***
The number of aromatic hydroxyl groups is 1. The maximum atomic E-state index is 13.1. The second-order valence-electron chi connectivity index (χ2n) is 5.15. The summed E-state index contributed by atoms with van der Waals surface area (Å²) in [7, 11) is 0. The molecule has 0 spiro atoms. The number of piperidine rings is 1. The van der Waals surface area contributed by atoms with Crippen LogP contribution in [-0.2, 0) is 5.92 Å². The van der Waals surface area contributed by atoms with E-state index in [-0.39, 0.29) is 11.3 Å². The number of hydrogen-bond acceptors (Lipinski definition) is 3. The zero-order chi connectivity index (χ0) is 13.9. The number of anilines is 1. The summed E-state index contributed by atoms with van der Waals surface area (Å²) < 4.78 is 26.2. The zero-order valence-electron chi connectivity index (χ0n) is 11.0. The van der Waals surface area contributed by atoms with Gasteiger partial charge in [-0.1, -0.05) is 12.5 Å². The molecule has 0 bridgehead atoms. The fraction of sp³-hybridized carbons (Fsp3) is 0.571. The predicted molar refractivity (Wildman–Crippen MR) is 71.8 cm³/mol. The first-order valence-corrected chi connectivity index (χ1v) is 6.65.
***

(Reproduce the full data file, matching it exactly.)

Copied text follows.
The number of aromatic hydroxyl groups is 1. The maximum atomic E-state index is 13.1. The second-order valence-electron chi connectivity index (χ2n) is 5.15. The summed E-state index contributed by atoms with van der Waals surface area (Å²) in [7, 11) is 0. The molecule has 0 spiro atoms. The number of piperidine rings is 1. The van der Waals surface area contributed by atoms with Crippen LogP contribution in [-0.2, 0) is 5.92 Å². The van der Waals surface area contributed by atoms with E-state index in [-0.39, 0.29) is 11.3 Å². The number of hydrogen-bond acceptors (Lipinski definition) is 3. The zero-order chi connectivity index (χ0) is 13.9. The number of anilines is 1. The summed E-state index contributed by atoms with van der Waals surface area (Å²) < 4.78 is 26.2. The zero-order valence-electron chi connectivity index (χ0n) is 11.0. The van der Waals surface area contributed by atoms with Gasteiger partial charge in [-0.1, -0.05) is 12.5 Å². The molecule has 0 bridgehead atoms. The fraction of sp³-hybridized carbons (Fsp3) is 0.571. The predicted molar refractivity (Wildman–Crippen MR) is 71.8 cm³/mol. The first-order valence-corrected chi connectivity index (χ1v) is 6.65.